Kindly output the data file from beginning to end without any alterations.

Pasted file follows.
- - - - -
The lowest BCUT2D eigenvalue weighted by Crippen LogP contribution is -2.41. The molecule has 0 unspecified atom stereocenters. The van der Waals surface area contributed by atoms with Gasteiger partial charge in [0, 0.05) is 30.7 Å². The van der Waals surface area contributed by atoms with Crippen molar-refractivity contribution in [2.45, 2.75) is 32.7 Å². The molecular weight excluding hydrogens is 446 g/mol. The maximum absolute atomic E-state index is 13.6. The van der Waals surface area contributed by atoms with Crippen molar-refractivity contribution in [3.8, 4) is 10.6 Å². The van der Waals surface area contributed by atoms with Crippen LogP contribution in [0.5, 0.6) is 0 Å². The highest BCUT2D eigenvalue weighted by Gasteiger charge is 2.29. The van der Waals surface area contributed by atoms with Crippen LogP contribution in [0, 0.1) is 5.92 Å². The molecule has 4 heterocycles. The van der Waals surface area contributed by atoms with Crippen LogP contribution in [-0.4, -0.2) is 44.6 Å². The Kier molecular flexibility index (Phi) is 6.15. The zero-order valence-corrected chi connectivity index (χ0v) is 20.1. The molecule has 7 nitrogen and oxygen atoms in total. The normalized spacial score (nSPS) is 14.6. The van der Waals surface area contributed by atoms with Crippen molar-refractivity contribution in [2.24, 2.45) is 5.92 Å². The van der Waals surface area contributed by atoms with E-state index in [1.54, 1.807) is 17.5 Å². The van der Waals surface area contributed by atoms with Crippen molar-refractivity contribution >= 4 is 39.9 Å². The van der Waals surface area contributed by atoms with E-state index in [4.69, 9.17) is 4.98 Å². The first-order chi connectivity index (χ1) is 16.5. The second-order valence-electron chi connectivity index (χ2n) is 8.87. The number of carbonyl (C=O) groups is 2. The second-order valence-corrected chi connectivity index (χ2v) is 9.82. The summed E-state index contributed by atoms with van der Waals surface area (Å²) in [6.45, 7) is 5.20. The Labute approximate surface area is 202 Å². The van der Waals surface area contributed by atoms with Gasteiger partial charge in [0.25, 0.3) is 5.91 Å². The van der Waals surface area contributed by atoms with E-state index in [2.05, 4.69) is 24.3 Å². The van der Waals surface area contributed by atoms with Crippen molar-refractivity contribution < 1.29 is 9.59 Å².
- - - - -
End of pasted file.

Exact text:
The lowest BCUT2D eigenvalue weighted by Crippen LogP contribution is -2.41. The molecule has 0 unspecified atom stereocenters. The van der Waals surface area contributed by atoms with Gasteiger partial charge in [0, 0.05) is 30.7 Å². The van der Waals surface area contributed by atoms with Crippen molar-refractivity contribution in [2.45, 2.75) is 32.7 Å². The molecular weight excluding hydrogens is 446 g/mol. The maximum absolute atomic E-state index is 13.6. The van der Waals surface area contributed by atoms with Crippen molar-refractivity contribution in [3.8, 4) is 10.6 Å². The van der Waals surface area contributed by atoms with Crippen LogP contribution in [0.5, 0.6) is 0 Å². The highest BCUT2D eigenvalue weighted by Gasteiger charge is 2.29. The van der Waals surface area contributed by atoms with Crippen LogP contribution in [0, 0.1) is 5.92 Å². The molecule has 4 heterocycles. The van der Waals surface area contributed by atoms with Crippen LogP contribution in [-0.4, -0.2) is 44.6 Å². The Kier molecular flexibility index (Phi) is 6.15. The zero-order valence-corrected chi connectivity index (χ0v) is 20.1. The molecule has 7 nitrogen and oxygen atoms in total. The normalized spacial score (nSPS) is 14.6. The van der Waals surface area contributed by atoms with Crippen molar-refractivity contribution in [2.24, 2.45) is 5.92 Å². The van der Waals surface area contributed by atoms with E-state index in [1.54, 1.807) is 17.5 Å². The van der Waals surface area contributed by atoms with Crippen molar-refractivity contribution >= 4 is 39.9 Å². The van der Waals surface area contributed by atoms with E-state index in [4.69, 9.17) is 4.98 Å². The first-order chi connectivity index (χ1) is 16.5. The second-order valence-electron chi connectivity index (χ2n) is 8.87. The number of carbonyl (C=O) groups is 2. The second-order valence-corrected chi connectivity index (χ2v) is 9.82. The summed E-state index contributed by atoms with van der Waals surface area (Å²) in [6.45, 7) is 5.20. The Labute approximate surface area is 202 Å². The van der Waals surface area contributed by atoms with Gasteiger partial charge in [0.25, 0.3) is 5.91 Å². The van der Waals surface area contributed by atoms with E-state index in [2.05, 4.69) is 24.3 Å². The van der Waals surface area contributed by atoms with Crippen molar-refractivity contribution < 1.29 is 9.59 Å².